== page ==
Hundreds of students gathered to watch others ride invisible horses as part of a Gangnam Style flash mob Monday afternoon in the Pit.
The Korean American Student Association created the event featuring Gangnam Style, a K-pop music video by Korean rapper PSY that went viral after its July 15 release.
While more than 850 students joined the Facebook event, only a fraction of those students performed the dance.
But hundreds watched the Pit fill up as the song progressed and the number of students dancing grew from just a few to several dozen.
No one anticipated the number of people who joined the Facebook event to grow so quickly, said Matt Lee, vice president of the Korean American Student Association.
“I was expecting like 100 students,” he said. “There were students from N.C. State and Duke that joined the event.”
Many of the attendees were not Asian.
“It’s awesome that (the music video) reached out to other races,” Lee said.
“Gangnam Style” is the first significant Korean music crossover to make an impact in the U.S.
“The song isn’t even in English, so (non-Koreans) don’t know what (PSY) is saying,” said Dana Hong, the association’s international student chairwoman.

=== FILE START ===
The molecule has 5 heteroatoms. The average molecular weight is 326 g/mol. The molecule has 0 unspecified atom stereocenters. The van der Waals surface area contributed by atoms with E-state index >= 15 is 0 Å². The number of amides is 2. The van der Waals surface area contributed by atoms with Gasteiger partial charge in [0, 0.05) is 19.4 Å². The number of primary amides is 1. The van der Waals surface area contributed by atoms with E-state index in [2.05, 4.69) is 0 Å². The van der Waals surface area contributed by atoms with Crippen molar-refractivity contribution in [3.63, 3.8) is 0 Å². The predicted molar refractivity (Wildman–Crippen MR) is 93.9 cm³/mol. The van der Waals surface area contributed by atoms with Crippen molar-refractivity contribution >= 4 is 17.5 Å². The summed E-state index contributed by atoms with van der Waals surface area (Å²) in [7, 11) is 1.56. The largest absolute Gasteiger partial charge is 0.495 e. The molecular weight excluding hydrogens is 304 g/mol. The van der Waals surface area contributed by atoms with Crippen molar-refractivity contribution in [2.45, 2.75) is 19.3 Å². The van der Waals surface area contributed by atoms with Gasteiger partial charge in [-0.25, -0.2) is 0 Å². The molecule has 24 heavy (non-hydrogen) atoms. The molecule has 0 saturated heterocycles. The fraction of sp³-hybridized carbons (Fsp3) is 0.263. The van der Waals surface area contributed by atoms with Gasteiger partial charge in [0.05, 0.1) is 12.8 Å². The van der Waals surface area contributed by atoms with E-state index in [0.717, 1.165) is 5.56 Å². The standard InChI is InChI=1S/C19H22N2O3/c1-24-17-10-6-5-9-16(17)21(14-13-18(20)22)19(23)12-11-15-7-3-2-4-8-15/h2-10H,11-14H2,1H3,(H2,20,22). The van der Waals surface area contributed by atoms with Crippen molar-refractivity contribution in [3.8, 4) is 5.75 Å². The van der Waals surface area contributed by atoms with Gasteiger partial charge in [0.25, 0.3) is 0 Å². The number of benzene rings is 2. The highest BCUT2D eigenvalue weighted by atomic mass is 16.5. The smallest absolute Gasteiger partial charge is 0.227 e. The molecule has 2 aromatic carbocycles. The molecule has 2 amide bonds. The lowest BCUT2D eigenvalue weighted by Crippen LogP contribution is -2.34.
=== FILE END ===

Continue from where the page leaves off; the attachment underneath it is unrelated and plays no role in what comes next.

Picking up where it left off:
Gangnam is not a style of dancing, but rather a wealthy Seoul suburb, comparable to Beverly Hills, organizers of the event said. The song is meant as a social commentary on Gangnam’s obsession with opulence, materialism and appearance.
Heard throughout the song, the word “oppa” is a term of respect, said by a girl to a boy, meaning “older brother,” said Ann Jeong, the association’s secretary.
“You don’t just say it to your blood brothers—you say it to anyone who’s older than you,” Jeong said.
With more than 2.6 million likes on YouTube, the song has broken the Guinness World Record, far surpassing previous record-holder LMFAO’s “Party Rock Anthem,” according to the Guinness World Records website.
PSY, who choreographs and writes his own music, attended Boston University and graduated from the Berklee College of Music.
“He’s a curator and innovator of fun music in Korea — music that brings an entire nation together,” Jeong said.
Sophomore Abby Dennison attended the flash mob Monday. She said she thinks the song is popular because of its iconic nature.
“The music shares a lot of elements that we’re familiar with,” she said.
“If you were to not listen to the language at all, the background of the music sounds like it could be an American song.”
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